A Light Beneath Their Feet (2015)
Dir. Valerie Weiss
A Light Beneath Their Feet sets the tone from the get-go. Beth (Madison Davenport) is a high school student taking care of her mother, Gloria (Taryn Manning). Gloria has been diagnosed with bipolar disorder and her meds are organized by Beth. With the groundwork in place, A Light Beneath Their Feet sets out its monorail course, unable to veer into another direction as the premise leaves a predictable, cliche path. As if hitting an outline of necessary checkmarks, the beats in the film will be familiar to anyone that has ever watched a Hallmark movie.
For a while it seems like this film lifted elements from Carrie (1976). A bullied high school girl with a delicate situation at home finds her big break by attending prom with an unlikely boy. Insert bully girl here, sad story there, tug the heartstrings and insert overbearing score here. The score for this film is flat-out obnoxious. The performances here are fine enough that the audience doesn’t need a blaring score to tell them how to feel. Show some respect for your audience, trust in your performers and perhaps this films turns out just a little bit better.
There are some positive takeaways from this film. Manning’s portrayal of a bipolar woman off her meds is eerily accurate. Manning commits to the role, never straying into hammy or overacting. Her performance is calculated, fearless and moving. Davenport does a serviceable job, while the rest of the cast gets lost in the mix. The lead performances are almost enough to rescue this film, unfortunately it’s not that interesting of a film.
Dir. David Bezmozgis
This film features a 16 year-old boy named Mark (Alex Ozerov), who agrees to hang out with his 14 year-old, soon to be cousin (through marriage), Natasha (Sasha K. Gordon). The families are of Jewish and Russian descent and live in a suburb of Toronto. Natasha is from Moscow and does not speak English. The two children explore the small town, go into the city and deal drugs like normal kids do. Mark falls in with an older boy who owns a house and supplies Mark with marijuana to sell around town.
Mark and Natasha form a bond that crosses moral ground. Natasha stumbles upon pornography on Mark’s laptop, she follows that by showing him photos of her barely wearing any clothes and a few nudes. It becomes clear that Natasha was sexually abused and exploited in Moscow. Their relationship escalates, and Mark becomes infatuated by Natasha. The dynamic of the relationship is complex. Mark is inexperienced sexually, and Natasha knows far too much about sex and how to use her sexuality amongst teenage boys and fully grown men. Ozerov and Gordon display fine performances in Natasha. Both have strong screen presence and photograph well. It’s remarkable to witness them display a range of emotions on-screen.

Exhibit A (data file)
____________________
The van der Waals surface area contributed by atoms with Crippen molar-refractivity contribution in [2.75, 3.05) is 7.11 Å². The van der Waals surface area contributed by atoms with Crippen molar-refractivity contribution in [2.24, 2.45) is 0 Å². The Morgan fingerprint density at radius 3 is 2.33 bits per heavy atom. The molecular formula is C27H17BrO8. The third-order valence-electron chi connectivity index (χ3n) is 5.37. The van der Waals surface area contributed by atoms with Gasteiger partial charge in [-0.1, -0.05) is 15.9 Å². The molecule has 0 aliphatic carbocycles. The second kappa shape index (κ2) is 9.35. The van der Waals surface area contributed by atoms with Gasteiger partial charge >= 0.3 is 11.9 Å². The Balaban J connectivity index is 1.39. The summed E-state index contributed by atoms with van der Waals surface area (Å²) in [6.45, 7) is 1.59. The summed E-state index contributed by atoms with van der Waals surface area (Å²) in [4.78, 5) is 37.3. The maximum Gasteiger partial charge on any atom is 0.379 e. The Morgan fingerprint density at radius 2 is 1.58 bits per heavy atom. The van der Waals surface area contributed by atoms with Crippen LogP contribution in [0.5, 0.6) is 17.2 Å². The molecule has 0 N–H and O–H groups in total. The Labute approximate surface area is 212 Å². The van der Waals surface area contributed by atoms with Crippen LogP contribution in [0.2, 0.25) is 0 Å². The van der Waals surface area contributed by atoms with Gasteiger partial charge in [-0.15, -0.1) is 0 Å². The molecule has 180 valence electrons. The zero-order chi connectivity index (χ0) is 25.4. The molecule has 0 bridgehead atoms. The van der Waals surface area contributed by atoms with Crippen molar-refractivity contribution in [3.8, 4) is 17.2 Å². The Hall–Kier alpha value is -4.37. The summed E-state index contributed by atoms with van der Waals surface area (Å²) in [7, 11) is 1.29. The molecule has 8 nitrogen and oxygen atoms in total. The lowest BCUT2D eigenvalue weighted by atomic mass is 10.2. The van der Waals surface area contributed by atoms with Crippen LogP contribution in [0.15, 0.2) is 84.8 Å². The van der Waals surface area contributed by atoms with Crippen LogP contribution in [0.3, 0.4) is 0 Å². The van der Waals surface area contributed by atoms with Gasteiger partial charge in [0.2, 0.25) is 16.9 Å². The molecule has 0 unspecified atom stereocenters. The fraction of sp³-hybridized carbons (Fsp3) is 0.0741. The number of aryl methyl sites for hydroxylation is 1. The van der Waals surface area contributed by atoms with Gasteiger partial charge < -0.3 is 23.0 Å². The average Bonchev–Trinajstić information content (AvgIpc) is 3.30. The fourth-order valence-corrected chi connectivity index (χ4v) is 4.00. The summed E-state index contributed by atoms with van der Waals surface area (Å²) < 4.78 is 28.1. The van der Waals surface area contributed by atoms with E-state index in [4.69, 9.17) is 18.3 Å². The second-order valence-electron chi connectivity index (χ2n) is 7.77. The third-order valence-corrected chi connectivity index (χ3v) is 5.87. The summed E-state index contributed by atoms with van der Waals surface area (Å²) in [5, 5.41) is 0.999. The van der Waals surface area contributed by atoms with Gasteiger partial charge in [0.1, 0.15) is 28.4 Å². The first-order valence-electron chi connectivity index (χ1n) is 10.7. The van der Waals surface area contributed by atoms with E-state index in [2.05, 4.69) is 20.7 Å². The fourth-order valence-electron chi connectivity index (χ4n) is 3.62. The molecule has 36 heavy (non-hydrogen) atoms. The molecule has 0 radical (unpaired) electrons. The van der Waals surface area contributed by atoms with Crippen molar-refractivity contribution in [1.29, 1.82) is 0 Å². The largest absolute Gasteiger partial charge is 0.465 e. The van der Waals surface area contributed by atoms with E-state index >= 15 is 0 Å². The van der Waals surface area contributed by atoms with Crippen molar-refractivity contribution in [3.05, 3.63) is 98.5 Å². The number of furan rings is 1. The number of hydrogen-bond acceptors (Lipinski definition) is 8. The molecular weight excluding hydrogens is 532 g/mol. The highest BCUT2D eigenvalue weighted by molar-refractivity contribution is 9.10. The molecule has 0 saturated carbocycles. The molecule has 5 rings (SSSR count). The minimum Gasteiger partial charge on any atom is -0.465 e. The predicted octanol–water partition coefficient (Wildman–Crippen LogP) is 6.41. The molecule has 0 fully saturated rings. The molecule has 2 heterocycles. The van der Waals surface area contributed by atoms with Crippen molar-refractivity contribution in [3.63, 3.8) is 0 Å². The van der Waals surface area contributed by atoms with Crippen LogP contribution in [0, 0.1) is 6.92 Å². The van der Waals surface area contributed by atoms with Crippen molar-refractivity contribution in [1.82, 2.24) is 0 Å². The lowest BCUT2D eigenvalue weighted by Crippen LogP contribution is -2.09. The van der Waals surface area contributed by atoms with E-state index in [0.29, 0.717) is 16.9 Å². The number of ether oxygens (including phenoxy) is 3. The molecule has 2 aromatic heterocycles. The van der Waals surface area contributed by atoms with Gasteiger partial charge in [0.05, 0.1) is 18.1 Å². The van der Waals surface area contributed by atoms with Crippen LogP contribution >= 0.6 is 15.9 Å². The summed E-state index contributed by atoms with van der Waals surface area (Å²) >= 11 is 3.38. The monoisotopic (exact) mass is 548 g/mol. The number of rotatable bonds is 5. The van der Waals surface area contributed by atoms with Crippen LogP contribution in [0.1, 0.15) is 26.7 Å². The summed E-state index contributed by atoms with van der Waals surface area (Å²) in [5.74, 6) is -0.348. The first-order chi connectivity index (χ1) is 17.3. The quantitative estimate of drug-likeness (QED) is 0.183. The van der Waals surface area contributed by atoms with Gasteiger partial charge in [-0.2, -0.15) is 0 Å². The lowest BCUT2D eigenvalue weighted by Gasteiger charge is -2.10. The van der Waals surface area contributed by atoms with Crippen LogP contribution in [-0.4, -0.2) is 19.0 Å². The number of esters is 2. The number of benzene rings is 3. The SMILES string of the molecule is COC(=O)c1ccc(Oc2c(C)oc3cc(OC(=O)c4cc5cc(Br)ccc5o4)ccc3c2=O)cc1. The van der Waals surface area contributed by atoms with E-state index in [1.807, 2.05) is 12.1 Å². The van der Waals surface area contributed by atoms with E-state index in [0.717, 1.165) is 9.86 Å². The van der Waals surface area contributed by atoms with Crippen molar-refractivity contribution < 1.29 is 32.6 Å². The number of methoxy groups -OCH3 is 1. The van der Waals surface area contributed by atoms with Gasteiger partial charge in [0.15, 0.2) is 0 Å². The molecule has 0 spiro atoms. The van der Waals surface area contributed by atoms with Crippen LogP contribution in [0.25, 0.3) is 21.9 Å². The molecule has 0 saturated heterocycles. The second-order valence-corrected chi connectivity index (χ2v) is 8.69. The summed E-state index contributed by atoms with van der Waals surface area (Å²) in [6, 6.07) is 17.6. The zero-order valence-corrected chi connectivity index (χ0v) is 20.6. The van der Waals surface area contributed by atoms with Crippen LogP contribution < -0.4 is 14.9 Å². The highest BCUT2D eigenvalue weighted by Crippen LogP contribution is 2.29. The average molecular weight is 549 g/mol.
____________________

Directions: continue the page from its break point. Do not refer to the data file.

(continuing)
The major problem with this film is that the story doesn’t go anywhere intriguing after all of the pieces of the puzzle are in place. The setup is simple, the execution is far more difficult. What is writer and director David Bezmogis trying to say with this film? Are we drawing attention to child pornography? Forbidden romance? Anything significant with Jewish and Russian culture? It’s tough to nail the landing when employing an open-ended closure to a story.
Basic Human Needs (2015)
Dir. Matthew Yim
Basic Human Needs places a couple front and center for a quarter century life crisis with a possible pregnancy in the mix. Audrey (Laura Abramsen) and Miles (Matthew Yim) open the film with a funny sex scene where Miles loses the condom during orgasm. With a possible pregnancy on the horizon, the young couple (early 20s) considers all angles while planning to escape small hometown life in Saskatchewan. Audrey receives her wake-up call when she runs into a former high school friend. She lies about her profession to save embarrassment from both parties. Miles dreams of moving to Toronto with his best friend.
Basic Human Needs is a charming film because it feels genuine and the heart of the film shines through Abramsen and Yim. Yim wears many hats with the following credits: Writer, Director, Actor and Editor. The material is light and Yim displays solid comedic timing. The two leads play well off each other.
There are some smaller, quirky bit roles in the film. When some material falls short, in comes a duo of MCs to deliver some laughs. Ross Zimmerman delivers the funniest performance of the cast. Zimmerman plays the role of Steven Zeigler, high school valedictorian and he also has a crush on Audrey’s sister, Madeleine (Natalie Lazarou). Abramsen shows promise but it feels like acting when she displays darker emotions. This is a minor gripe in an otherwise entertaining film.
This is an easy recommendation for anyone looking for a laugh, a slice of life and anyone who has ever reflected on where they want to be in life. Both younger and older audiences will react to the material because it’s so relatable. I wouldn’t be surprised to see all involved at other Canadian film festivals in the future.